1. We all know how long agents can take with submissions. It's not because they want to take forever, it's because other things come up. Contracts must be negotiated or reviewed, an author's manuscript needs to be read or edited, or lunches with editors must be lunched. All of these things mean the submission pile grows and before long said agent (ahem) looks at her list and realizes she has requested material from as far back as February 1 (sorry about that).

2. Giving an exclusive, even with a strict time period, means that you've already committed to this agent. You've said, "yes I want you to read my work and if you like it and offer representation I'll sign with you because I have no other options." This is the part about exclusives that tweaks me the most.

When you commit to an agent you are hiring someone to work with you. Repeat this: YOU are HIRING someone to work WITH you. Would you ever agree to have a landscaping company give you a quote only if you give them an exclusive on that? Meaning you can't ask any other landscaping company to give you a quote. I hope not. And that's just to have someone cut your lawn.

By offering an exclusive you are giving someone the opportunity to manage your career, your dream career, without the chance to interview the right person for the job. And that's a big mistake.

One more analogy. You're a business owner. You have a vision for your business and you need to bring on a partner to help make things happen. You find about 10 people you'd like to interview for the job, but one of them tells you she wants an exclusive interview, which means that you eliminate the other 9 people without even having the chance to talk to them.

Would you do it? Because I've just described exactly what an exclusive is.

Later this week I'll discuss how to handle an offer in more detail. As for Exclusives:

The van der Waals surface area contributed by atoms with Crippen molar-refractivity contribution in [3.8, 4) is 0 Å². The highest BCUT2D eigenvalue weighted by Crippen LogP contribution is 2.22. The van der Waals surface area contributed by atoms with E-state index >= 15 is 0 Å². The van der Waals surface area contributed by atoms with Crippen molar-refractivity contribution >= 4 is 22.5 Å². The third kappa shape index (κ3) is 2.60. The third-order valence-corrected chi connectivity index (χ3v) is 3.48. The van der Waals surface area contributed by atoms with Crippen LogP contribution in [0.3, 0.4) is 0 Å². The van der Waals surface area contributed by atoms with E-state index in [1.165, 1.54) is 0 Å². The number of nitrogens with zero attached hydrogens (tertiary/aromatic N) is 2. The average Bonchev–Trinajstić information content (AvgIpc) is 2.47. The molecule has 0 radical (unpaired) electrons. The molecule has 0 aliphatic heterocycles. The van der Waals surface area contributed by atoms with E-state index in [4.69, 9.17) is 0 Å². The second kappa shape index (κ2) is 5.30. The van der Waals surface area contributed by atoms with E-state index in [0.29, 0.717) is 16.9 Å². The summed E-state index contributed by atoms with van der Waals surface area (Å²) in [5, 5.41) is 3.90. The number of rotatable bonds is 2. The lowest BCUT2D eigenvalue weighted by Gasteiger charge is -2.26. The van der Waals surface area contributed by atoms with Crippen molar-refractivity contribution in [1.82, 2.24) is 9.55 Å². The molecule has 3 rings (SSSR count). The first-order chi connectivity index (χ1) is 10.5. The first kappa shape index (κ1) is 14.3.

Just Don't Do It.

--jhf

Friday, April 24, 2015

Why You Should Resist Giving Agents Exclusives


I can't even begin to think about the number of times I've written on this subject. One search of exclusives on the blog will probably bring up a ton of posts. And yet, I still get emails like this:

I'm sorry for bothering you, but I wanted to check in with you on the status of my romance novel, SECOND CHANCES. I first submitted the book eight weeks ago and I'd like to know if I should continue to wait or start querying other agents. Thanks again for this opportunity. 

Aaaaaaaaaaaah!

Why, oh why are you waiting for me to respond before querying? I never, ever, ever asked for an exclusive and I don't think I've ever asked for an exclusive. There are very few agents who will ask for an exclusive these days and if they do, ignore it and send your queries out anyway.

Your search for an agent is about finding the best partner for your career. Waiting months for a response from one person at a time is never going to help you kick that career off the ground. So query and submit widely, talk to as many agents as possible and choose the one who is the absolute best fit for your work.

--jhf

Thursday, April 23, 2015

Query Critique: Fade to the Edge

I agree that the material in this email can be posted and critiqued on the BookEnds Literary Agency blog. I give permission for it to be archived for the life of the blog. 


Dear Query Queen: